Novel tumor proteomics strategy discriminates patient sub-groups in HPV related gynecological cancer
[PRESS RELEASE 2012-05-10] A novel strategy to analyze tumor proteomics data was employed by researchers at the Karolinska Institutet and Science for Life Laboratory to increase the understanding of molecular pathways in the gynecological cancer vulvar squamous cell carcinoma and how patient sub-groups that do or do not relapse regardless of infection with human papilloma virus (HPV) can be discriminated.
Vulvar squamous cell carcinoma (VSCC) is the forth most common gynecological cancer and is divided into two sub-groups, one related to infection with human papilloma virus (HPV) and one that is HPV negative. The aim of the present study, published in Molecular and Cellular Proteomics (Epub ahead of print), was to identify patient sub-groups with low risk of cancer relapse. “This study has increased the molecular understanding of VSCC and a number of proteins and pathways have been found that could potentially result in a less invasive treatment of patient sub-groups,” says Janne Lehtiö, group leader at SciLifeLab Stockholm and principal investigator of the study.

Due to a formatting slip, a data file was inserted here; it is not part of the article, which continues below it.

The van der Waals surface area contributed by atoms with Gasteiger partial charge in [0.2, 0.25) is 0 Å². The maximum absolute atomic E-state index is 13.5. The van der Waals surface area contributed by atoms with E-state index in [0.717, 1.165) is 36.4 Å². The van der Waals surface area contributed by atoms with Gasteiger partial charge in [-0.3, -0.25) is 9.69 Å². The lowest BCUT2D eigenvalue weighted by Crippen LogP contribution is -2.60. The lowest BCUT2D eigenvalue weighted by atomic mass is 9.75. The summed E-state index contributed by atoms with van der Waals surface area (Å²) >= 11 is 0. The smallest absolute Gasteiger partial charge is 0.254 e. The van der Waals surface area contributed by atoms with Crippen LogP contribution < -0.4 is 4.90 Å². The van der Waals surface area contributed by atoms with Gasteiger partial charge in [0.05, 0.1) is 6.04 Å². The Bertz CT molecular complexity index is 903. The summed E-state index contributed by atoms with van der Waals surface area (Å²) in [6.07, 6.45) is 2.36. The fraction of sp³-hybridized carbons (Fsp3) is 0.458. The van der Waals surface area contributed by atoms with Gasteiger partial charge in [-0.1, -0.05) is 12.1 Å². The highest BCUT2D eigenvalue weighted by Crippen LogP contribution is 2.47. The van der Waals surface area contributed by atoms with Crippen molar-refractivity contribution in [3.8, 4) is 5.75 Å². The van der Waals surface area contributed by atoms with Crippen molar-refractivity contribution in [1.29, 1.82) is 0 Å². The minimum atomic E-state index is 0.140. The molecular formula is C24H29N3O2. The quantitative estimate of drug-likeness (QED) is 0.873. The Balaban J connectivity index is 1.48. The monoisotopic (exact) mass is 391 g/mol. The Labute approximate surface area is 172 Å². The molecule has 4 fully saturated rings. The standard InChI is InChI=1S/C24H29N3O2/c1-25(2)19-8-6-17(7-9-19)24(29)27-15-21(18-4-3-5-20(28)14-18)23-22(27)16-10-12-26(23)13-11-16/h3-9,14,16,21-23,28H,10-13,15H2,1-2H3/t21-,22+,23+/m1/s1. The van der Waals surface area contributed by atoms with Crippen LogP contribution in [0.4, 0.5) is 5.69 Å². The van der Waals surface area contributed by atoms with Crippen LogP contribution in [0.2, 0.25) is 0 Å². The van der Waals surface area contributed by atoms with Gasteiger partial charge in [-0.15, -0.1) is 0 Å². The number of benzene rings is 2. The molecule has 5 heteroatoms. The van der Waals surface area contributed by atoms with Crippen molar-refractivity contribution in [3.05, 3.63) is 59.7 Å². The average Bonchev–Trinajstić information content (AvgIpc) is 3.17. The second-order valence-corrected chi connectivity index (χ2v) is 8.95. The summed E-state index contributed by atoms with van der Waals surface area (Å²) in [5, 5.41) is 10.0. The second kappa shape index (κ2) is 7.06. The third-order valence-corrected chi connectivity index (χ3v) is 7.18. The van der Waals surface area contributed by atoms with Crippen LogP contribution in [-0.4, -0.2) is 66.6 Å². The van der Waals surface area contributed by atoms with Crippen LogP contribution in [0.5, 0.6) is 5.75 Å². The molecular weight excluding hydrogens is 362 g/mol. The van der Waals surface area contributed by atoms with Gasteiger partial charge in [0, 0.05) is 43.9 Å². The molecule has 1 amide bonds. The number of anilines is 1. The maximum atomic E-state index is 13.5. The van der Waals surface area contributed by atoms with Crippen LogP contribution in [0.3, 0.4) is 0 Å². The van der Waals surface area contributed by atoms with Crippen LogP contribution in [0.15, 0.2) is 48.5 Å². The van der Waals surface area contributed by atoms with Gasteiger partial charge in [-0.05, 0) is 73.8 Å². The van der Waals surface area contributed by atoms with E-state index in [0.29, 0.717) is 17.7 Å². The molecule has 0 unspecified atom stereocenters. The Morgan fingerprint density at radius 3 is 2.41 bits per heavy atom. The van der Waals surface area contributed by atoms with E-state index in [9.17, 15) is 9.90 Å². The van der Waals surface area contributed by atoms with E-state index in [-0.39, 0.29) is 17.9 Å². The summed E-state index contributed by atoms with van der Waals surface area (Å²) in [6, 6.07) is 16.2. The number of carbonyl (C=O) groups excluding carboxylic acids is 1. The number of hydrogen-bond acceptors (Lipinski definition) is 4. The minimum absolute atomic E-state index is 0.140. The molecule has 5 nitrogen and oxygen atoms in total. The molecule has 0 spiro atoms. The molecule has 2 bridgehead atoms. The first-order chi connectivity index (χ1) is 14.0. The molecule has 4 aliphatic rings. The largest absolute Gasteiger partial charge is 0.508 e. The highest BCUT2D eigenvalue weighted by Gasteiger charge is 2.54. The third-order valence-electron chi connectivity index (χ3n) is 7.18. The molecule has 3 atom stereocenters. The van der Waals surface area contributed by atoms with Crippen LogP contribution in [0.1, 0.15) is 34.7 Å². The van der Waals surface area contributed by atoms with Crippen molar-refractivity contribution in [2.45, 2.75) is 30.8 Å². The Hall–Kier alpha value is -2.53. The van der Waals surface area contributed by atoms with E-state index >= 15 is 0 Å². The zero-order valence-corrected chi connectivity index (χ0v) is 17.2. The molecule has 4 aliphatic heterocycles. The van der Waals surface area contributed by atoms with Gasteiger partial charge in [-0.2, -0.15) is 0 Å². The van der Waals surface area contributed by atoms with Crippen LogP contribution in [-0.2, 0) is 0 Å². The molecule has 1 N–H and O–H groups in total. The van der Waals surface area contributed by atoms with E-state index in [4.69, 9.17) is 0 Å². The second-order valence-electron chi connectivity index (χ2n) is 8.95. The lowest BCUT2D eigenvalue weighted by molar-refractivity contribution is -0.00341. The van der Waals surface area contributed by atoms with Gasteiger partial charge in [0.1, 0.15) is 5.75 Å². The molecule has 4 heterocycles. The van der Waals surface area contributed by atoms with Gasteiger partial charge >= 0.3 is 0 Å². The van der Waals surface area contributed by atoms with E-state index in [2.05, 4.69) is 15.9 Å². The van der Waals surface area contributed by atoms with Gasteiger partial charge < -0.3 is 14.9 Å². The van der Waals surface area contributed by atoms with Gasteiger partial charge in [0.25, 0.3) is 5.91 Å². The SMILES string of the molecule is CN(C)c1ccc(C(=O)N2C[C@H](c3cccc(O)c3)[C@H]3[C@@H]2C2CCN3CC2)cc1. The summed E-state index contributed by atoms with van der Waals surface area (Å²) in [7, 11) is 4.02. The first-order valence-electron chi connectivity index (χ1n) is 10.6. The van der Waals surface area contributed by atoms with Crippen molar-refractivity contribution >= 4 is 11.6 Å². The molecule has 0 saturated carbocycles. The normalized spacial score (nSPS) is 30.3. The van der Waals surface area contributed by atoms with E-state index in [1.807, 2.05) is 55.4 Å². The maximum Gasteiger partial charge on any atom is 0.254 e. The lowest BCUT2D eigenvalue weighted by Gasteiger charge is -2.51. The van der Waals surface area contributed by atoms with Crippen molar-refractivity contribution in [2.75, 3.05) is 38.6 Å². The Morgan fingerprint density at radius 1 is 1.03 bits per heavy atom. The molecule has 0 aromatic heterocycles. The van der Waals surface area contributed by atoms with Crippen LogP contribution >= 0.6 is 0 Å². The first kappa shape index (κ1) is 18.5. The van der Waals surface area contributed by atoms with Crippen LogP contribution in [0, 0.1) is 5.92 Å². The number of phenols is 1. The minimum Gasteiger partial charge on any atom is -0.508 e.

A novel mass spectrometry (MS) proteomics strategy based on the analysis of pathways in clinical samples, analyzed as a group or on an individual tumor level basis, was employed to extract as much data as possible. Four proteins that were expressed differently from normal cells and associated with cancer relapse, independent of HPV status, were identified and further validated with immunohistochemistry (IHC). Using both MS and IHC, a patient sub-group that were HPV negative but did relapse in VSCC could be discriminated from other sub-groups based on the levels of these four selected proteins.
In this study, tumor proteomics using high-resolution isoelectric focusing and LC-MS/MS was used, followed by combining biological pathway mapping on individual tumor level with multivariate analysis to compare HPV and relapse status groups. After analysis and filtering in several steps on average 546 proteins from each individual tumor sample, were estimated to have a quantitative change relative to the sample mean. These 1566 quantified proteins in total can be found in a downloadable and searchable database (http://tools.scilifelab.seVSCCtpd).
AnnSofi Sandberg, Gunnel Lindell, Brita Nordström Källström, Rui Mamede Branca, Kristina Gemzell Danielsson, Mats Dahlberg, Barbro Larson, Jenny Forshed, Janne Lehtiö. “Tumor proteomics by multivariate analysis on individual pathway data for characterization of vulvar cancer phenotypes”. Molecular and Cellular Proteomics, First published on April 12, 2012, doi: 10.1074/mcp.M112.016998